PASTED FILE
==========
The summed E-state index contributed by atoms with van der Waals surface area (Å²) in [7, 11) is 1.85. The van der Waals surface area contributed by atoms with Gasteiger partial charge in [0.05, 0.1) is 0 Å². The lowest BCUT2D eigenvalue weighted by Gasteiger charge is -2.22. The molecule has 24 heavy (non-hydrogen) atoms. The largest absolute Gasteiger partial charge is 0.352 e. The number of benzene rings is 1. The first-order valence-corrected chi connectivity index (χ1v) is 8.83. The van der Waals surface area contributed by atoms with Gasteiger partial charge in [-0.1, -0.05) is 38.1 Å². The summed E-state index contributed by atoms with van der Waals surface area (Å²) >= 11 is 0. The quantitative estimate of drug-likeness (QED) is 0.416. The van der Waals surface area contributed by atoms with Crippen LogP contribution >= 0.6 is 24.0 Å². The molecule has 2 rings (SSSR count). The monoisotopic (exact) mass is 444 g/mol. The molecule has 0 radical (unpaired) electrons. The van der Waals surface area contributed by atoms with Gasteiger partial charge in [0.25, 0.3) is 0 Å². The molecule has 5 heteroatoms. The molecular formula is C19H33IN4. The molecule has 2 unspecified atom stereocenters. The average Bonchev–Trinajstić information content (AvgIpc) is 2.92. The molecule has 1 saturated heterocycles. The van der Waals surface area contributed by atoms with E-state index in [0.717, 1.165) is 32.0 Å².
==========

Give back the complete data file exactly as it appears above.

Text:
The summed E-state index contributed by atoms with van der Waals surface area (Å²) in [7, 11) is 1.85. The van der Waals surface area contributed by atoms with Gasteiger partial charge in [0.05, 0.1) is 0 Å². The lowest BCUT2D eigenvalue weighted by Gasteiger charge is -2.22. The molecule has 24 heavy (non-hydrogen) atoms. The largest absolute Gasteiger partial charge is 0.352 e. The number of benzene rings is 1. The first-order valence-corrected chi connectivity index (χ1v) is 8.83. The van der Waals surface area contributed by atoms with Gasteiger partial charge in [-0.1, -0.05) is 38.1 Å². The summed E-state index contributed by atoms with van der Waals surface area (Å²) >= 11 is 0. The quantitative estimate of drug-likeness (QED) is 0.416. The van der Waals surface area contributed by atoms with Crippen LogP contribution >= 0.6 is 24.0 Å². The molecule has 2 rings (SSSR count). The monoisotopic (exact) mass is 444 g/mol. The molecule has 0 radical (unpaired) electrons. The van der Waals surface area contributed by atoms with Gasteiger partial charge in [0.25, 0.3) is 0 Å². The molecule has 5 heteroatoms. The molecular formula is C19H33IN4. The molecule has 2 unspecified atom stereocenters. The average Bonchev–Trinajstić information content (AvgIpc) is 2.92. The molecule has 1 saturated heterocycles. The van der Waals surface area contributed by atoms with E-state index in [0.717, 1.165) is 32.0 Å².